A few weeks ago I asked my email subscribers to share what they struggled with most when using data at their nonprofit. 

I wanted to share a response from someone who says, “I’m at stage one, forming a new nonprofit, so I’d guess finding the right data to use to support our mission is the first step.” 

First of all,  I LOVE this question because it means that this person is planning to use data from the very beginning of their nonprofit journey! The importance of using data regularly is something that some nonprofits don’t understand until a few years down the road. 

Ok, to answer the question, the first thing to keep in mind is that starting a nonprofit is very similar to starting a for profit business. This means that instead of starting with your mission or what your organization is all about, you start with a problem that needs to be solved. And then come up with the solution to the problem, whether that be a product or a service. 

So, my recommendation is to start by identifying data that speaks to your problem, not your mission. 

This data can come from a number of places.

  • It could be anecdotal, such as your own observations of things you’ve heard or seen in your community.
  • Another data source is to talk to people, whether that be one-on-one interviews or focus groups.
  • You might also create a survey to get an understanding of people’s experiences.
  • If possible, find quantitative data at the city, state, or national levels that speaks to the problem.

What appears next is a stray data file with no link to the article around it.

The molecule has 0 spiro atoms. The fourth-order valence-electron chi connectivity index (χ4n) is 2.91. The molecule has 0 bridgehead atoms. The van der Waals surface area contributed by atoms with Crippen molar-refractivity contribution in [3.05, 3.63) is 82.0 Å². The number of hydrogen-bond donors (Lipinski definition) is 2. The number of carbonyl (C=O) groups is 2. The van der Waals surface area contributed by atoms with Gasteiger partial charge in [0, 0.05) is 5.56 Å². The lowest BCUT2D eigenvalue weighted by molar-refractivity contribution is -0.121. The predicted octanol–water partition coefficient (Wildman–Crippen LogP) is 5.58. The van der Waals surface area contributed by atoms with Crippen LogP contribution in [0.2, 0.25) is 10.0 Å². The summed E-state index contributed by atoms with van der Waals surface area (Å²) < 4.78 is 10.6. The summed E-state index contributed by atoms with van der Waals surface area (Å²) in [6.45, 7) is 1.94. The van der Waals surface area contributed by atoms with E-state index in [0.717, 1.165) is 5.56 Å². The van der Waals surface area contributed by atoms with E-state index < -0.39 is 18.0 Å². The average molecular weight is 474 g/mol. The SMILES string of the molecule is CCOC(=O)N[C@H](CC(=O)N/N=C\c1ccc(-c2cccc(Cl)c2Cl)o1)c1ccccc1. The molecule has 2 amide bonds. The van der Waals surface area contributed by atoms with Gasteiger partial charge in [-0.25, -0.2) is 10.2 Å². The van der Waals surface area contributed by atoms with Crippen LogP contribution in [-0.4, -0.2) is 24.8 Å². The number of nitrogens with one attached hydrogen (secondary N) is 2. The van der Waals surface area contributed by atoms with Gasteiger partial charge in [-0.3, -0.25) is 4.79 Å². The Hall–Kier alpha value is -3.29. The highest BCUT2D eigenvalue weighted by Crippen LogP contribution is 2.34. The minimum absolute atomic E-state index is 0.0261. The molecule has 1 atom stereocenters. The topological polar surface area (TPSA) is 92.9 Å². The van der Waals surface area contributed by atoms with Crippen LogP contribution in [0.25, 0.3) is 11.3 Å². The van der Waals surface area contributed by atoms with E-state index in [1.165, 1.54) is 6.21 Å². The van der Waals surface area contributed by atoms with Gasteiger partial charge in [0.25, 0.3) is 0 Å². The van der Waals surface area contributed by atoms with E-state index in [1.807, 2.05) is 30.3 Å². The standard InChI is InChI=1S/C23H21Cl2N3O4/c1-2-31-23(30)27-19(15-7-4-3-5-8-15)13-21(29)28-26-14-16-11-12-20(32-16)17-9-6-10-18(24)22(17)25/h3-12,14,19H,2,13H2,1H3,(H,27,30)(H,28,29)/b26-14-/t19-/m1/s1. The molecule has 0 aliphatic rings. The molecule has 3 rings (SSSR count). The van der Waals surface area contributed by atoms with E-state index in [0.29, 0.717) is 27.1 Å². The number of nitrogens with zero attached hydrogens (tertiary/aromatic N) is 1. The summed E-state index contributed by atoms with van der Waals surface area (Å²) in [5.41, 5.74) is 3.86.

Once you have multiple sources of information, it becomes much easier to make the case your nonprofit. 

Let’s go through a quick example. Suppose that someone wants to create an after school reading program for 3rd grade students. 

This person decided to create this program after tutoring a few students from her local elementary school and found that reading proficiency for the 3rd graders is a cause for concern. (This is the anecdotal data that I mentioned earlier.)

This person then goes to the school district website and finds that 3rd grade reading proficiency scores for their local elementary school are much lower than the entire school district and the state at large. 

Finally, this person decides to dig a little deeper and interview 3rd grade teachers to understand their experiences with teaching reading. After talking to those teachers, they learn that from kindergarten to second grade, students are learning to read. But, by 3rd grade they transition to reading to learn. So, by that point they should already understand the basic mechanics of reading so they can read more complex texts. However, many 3rd graders at your local school are still learning to read. 

This person also comes across a study that found that 3rd grade students who aren’t reading proficiently are four times less likely to graduate by age 19 than children who do read proficiently by that time.This gives even more evidence that focusing on 3rd graders at this school is absolutely critical. 

This person now has data from a number of sources to help them speak to why the 3rd reading program is needed at their elementary school. 

Do you have a question about how to use data to support your nonprofit’s work?

Complete this brief survey and I’ll try to answer it!